The Napoleonic syndrome of President Jammeh expressed through his recent withdrawal from the British Commonwealth conceals his gross human rights violations, executions of political dissidents and homophobic pronoucements – rather than any principled opposition against neo-colonialism


Whilst The Gambia remains a member of the Commonwealth that affirms freedom of expression as one of its core values, the government of President Yahya Jammeh has been clamping down on newspapers and journalists with zeal

Pansy Tlakula, the African Union’s Special Rapporteur on Freedom of Expression and Access to Information, has done her best to address the continued harassment of journalists in the Gambia. In her role as commissioner of the African Commission on Human Peoples’ Rights, she has appealed many times to the government of the West African nation to respect people’s right to freedom of expression. But it has not been enough to prevent the Gambian government’s crackdown on the media.

Reporters Without Borders says it is deeply concerned by death threats received in e-mails by the journalists Baboucarr Ceesay and Abubaccar Saidykhan, against whom charges of conspiracy and inciting violence were dropped earlier this week. 'The conditions that journalists face in Gambia have deteriorated to alarming extent,' Reporters Without Borders said. 'Since August this year, Yahya Jammeh, a predator of freedom of information, has been increasing judicial and administrative pressure on more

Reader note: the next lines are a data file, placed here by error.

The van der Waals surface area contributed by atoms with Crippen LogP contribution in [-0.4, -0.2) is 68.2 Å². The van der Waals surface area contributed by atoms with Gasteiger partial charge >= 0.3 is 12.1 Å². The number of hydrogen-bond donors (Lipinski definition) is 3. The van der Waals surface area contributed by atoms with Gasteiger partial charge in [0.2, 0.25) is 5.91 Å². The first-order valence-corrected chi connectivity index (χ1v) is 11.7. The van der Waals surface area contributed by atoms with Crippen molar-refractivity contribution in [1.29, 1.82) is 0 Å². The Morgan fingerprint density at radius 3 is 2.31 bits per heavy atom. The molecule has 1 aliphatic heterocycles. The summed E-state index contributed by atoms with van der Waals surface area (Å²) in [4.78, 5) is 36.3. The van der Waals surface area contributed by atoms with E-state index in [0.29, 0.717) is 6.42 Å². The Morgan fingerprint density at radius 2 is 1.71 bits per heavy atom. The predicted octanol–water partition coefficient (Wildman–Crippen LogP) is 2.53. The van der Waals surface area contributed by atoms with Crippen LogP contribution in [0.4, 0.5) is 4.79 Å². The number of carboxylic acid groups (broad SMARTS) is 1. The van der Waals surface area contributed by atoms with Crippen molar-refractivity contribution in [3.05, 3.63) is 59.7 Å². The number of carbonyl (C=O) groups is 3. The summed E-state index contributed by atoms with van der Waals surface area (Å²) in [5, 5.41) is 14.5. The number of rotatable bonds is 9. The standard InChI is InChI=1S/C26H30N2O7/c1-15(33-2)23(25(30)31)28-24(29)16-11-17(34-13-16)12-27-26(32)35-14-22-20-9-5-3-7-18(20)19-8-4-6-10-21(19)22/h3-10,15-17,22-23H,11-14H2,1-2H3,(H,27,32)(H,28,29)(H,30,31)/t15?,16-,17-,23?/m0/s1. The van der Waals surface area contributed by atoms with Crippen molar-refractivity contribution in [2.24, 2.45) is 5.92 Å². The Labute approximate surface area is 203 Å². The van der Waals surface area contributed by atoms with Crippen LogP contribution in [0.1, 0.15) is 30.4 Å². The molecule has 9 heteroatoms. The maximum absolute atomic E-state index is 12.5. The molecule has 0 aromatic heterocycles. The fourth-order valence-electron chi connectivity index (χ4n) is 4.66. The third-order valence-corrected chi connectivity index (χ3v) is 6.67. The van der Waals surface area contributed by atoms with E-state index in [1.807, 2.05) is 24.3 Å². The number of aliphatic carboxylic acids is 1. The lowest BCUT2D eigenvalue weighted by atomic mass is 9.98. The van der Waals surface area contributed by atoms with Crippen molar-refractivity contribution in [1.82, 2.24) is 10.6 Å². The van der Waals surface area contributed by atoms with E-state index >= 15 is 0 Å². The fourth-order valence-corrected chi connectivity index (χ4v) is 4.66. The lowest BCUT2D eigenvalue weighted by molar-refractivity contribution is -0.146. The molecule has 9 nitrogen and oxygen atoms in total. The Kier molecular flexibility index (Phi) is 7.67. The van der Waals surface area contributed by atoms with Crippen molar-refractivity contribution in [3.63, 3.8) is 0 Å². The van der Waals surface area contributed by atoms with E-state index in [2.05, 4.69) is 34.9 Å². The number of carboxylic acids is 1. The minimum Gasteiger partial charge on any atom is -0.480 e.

Gambian authorities have dropped charges of conspiracy and incitement to violence against two journalists who were arrested on 10 September, the country's press union said. Baboucarr Ceesay, vice president of the Gambia Press Union and Abubacarr Saidykhan, a freelance journalist, were arrested and held for nearly four days after seeking permission to hold a peaceful protest against the recent execution of nine death row prisoners.